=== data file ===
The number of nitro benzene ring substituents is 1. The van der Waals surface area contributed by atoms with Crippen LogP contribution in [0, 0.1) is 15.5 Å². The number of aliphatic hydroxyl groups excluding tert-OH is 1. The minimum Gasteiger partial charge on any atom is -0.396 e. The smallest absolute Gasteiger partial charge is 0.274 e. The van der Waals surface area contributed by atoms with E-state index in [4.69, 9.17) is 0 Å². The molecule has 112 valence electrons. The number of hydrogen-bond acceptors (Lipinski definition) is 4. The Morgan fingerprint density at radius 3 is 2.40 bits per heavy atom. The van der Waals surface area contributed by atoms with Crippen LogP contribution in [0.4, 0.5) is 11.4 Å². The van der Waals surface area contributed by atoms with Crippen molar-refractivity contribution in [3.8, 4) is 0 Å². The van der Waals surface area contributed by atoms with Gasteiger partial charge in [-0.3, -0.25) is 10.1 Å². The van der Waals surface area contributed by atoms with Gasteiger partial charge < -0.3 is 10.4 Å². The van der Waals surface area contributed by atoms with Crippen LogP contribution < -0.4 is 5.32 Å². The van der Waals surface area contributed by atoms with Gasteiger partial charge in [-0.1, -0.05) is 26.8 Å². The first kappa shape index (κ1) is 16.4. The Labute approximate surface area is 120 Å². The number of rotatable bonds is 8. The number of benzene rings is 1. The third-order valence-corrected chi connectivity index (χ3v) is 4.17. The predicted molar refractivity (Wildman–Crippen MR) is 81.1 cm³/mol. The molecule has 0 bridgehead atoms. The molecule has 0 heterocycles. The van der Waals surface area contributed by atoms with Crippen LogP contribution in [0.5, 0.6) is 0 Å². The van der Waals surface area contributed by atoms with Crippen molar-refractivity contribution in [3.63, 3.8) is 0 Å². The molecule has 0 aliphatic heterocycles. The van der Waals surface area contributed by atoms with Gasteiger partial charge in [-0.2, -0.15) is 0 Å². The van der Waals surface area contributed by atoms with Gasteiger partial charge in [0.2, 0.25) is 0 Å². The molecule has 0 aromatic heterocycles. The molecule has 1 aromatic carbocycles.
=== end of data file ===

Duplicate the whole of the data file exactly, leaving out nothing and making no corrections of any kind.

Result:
The number of nitro benzene ring substituents is 1. The van der Waals surface area contributed by atoms with Crippen LogP contribution in [0, 0.1) is 15.5 Å². The number of aliphatic hydroxyl groups excluding tert-OH is 1. The minimum Gasteiger partial charge on any atom is -0.396 e. The smallest absolute Gasteiger partial charge is 0.274 e. The van der Waals surface area contributed by atoms with E-state index in [4.69, 9.17) is 0 Å². The molecule has 112 valence electrons. The number of hydrogen-bond acceptors (Lipinski definition) is 4. The Morgan fingerprint density at radius 3 is 2.40 bits per heavy atom. The van der Waals surface area contributed by atoms with Crippen LogP contribution in [0.4, 0.5) is 11.4 Å². The van der Waals surface area contributed by atoms with Crippen molar-refractivity contribution in [3.8, 4) is 0 Å². The van der Waals surface area contributed by atoms with Gasteiger partial charge in [-0.3, -0.25) is 10.1 Å². The van der Waals surface area contributed by atoms with Gasteiger partial charge < -0.3 is 10.4 Å². The van der Waals surface area contributed by atoms with Crippen LogP contribution < -0.4 is 5.32 Å². The van der Waals surface area contributed by atoms with Gasteiger partial charge in [-0.1, -0.05) is 26.8 Å². The first kappa shape index (κ1) is 16.4. The Labute approximate surface area is 120 Å². The number of rotatable bonds is 8. The number of benzene rings is 1. The third-order valence-corrected chi connectivity index (χ3v) is 4.17. The predicted molar refractivity (Wildman–Crippen MR) is 81.1 cm³/mol. The molecule has 0 bridgehead atoms. The molecule has 0 heterocycles. The van der Waals surface area contributed by atoms with Crippen LogP contribution in [0.5, 0.6) is 0 Å². The van der Waals surface area contributed by atoms with Crippen molar-refractivity contribution in [3.63, 3.8) is 0 Å². The molecule has 0 aliphatic heterocycles. The van der Waals surface area contributed by atoms with Gasteiger partial charge in [-0.2, -0.15) is 0 Å². The van der Waals surface area contributed by atoms with Gasteiger partial charge in [0.2, 0.25) is 0 Å². The molecule has 0 aromatic heterocycles. The molecule has 1 aromatic carbocycles.